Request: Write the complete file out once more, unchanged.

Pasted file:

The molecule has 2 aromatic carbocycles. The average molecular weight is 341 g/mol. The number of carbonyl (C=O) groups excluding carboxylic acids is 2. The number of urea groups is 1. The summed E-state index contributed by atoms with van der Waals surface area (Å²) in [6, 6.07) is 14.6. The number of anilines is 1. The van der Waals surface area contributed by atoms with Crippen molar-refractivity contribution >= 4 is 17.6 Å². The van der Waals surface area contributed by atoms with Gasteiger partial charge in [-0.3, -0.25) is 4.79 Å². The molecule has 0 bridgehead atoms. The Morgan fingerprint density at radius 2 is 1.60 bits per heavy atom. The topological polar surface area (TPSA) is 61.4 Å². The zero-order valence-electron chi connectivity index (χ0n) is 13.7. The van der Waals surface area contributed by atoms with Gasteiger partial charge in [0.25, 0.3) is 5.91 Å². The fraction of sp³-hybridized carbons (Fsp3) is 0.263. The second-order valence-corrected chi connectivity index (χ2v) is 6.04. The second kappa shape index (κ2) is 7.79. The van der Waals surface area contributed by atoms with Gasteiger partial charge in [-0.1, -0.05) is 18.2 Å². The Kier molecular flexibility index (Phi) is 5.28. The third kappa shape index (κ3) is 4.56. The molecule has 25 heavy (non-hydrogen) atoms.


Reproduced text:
The molecule has 2 aromatic carbocycles. The average molecular weight is 341 g/mol. The number of carbonyl (C=O) groups excluding carboxylic acids is 2. The number of urea groups is 1. The summed E-state index contributed by atoms with van der Waals surface area (Å²) in [6, 6.07) is 14.6. The number of anilines is 1. The van der Waals surface area contributed by atoms with Crippen molar-refractivity contribution >= 4 is 17.6 Å². The van der Waals surface area contributed by atoms with Gasteiger partial charge in [-0.3, -0.25) is 4.79 Å². The molecule has 0 bridgehead atoms. The Morgan fingerprint density at radius 2 is 1.60 bits per heavy atom. The topological polar surface area (TPSA) is 61.4 Å². The zero-order valence-electron chi connectivity index (χ0n) is 13.7. The van der Waals surface area contributed by atoms with Gasteiger partial charge in [0.25, 0.3) is 5.91 Å². The fraction of sp³-hybridized carbons (Fsp3) is 0.263. The second-order valence-corrected chi connectivity index (χ2v) is 6.04. The second kappa shape index (κ2) is 7.79. The van der Waals surface area contributed by atoms with Gasteiger partial charge in [-0.1, -0.05) is 18.2 Å². The Kier molecular flexibility index (Phi) is 5.28. The third kappa shape index (κ3) is 4.56. The molecule has 25 heavy (non-hydrogen) atoms.